A teacher in Texas was fired for reading from an Anne Frank graphic novel
The state’s teachers’ union said in a statement it would stand by the state’s public school teachers who “teach the truth.”
The statewide union of public-school educators slammed the reported firing of a Texas middle school teacher over a graphic novel as another power grab by lawmakers more concerned with censorship than education.
A teacher from Hamshire-Fannett Independent School District, near Beaumont, was reportedly fired after assigning students to read a graphic adaptation of the “Diary of a Young Girl,” more commonly known as the Diary of Anne Frank. Frank kept the diary as she hid with her family during the Nazi occupation of the Netherlands.
“This is what it’s like to live and teach in a state more concerned with limiting students’ view of the world than making sure the schools they arrive at every day are held together by more than their teachers’ own pocketbooks,” Nicole Hill, a spokesperson for the Texas American Federation of Teachers, said in a statement. “Texas educators, however, will continue to do what they have always done: teach the truth. Our union will be by their side, defending their rights to do so.”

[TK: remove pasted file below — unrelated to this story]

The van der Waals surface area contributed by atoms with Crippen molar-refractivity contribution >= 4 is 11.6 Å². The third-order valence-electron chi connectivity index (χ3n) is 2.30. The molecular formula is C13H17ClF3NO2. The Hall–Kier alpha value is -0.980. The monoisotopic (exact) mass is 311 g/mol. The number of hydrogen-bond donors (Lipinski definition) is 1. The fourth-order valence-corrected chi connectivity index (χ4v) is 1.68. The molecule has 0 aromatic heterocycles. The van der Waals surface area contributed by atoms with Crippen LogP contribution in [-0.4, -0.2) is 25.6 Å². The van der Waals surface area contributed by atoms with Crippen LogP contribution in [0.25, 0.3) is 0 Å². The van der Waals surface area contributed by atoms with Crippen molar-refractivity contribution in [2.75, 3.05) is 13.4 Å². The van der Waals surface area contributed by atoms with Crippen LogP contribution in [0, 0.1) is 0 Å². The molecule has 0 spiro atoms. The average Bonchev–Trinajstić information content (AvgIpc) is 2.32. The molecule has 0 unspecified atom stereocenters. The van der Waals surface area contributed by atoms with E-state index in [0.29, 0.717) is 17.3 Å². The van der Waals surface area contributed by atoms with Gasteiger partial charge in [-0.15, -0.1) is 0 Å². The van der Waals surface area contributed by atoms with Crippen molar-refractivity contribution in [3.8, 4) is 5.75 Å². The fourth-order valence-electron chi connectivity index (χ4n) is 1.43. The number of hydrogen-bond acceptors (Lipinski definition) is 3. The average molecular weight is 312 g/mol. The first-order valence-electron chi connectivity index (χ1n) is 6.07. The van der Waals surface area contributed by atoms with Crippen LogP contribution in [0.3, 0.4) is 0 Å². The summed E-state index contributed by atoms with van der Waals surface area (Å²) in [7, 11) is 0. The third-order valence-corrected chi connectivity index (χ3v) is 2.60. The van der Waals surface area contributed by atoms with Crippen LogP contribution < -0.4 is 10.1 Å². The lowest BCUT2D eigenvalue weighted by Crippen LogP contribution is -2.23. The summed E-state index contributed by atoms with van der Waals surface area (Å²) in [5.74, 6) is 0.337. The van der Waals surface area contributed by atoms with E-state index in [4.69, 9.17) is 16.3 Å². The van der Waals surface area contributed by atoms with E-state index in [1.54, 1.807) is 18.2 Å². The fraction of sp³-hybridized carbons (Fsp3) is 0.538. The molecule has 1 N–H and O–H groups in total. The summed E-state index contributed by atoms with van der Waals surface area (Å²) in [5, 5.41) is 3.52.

The teacher, who wasn’t identified, was ousted last week, according to CBS affiliate KFDM, which first reported the story. The district told the station it hadn’t approved of the graphic novel version of the book.
Public-school advocates say traditional schools are in the state’s cross hairs following a new Republican-backed law that would have required book vendors to rate texts provided to public schools based on their sexual explicitness. The law also prohibited libraries from purchasing or having books with “sexually explicit material,” which is defined as material “that described, depicted, or portrayed sexual conduct in a way that was patently offensive.”
The law was scheduled to take effect Sept. 1, but a federal district judge blocked its implementation, saying that it "misses the mark on obscenity with a web of unconstitutionally vague requirements.”
The state of Texas appealed the ruling earlier this week; the case is pending before the Fifth Circuit Court of Appeals.
The American Library Association said that in 2022 there were nearly twice the amount of challenges to books and other materials in public libraries, 1,269, compared to 2021, when 729 were reported. Those numbers could be higher, however, because the ALA said that some challenges are not reported to the organization or covered in the press.
Of last year’s challenges, “58% targeted books and materials in school libraries, classroom libraries or school curricula; 41% of book challenges targeted materials in public libraries,” the ALA said in its March report.
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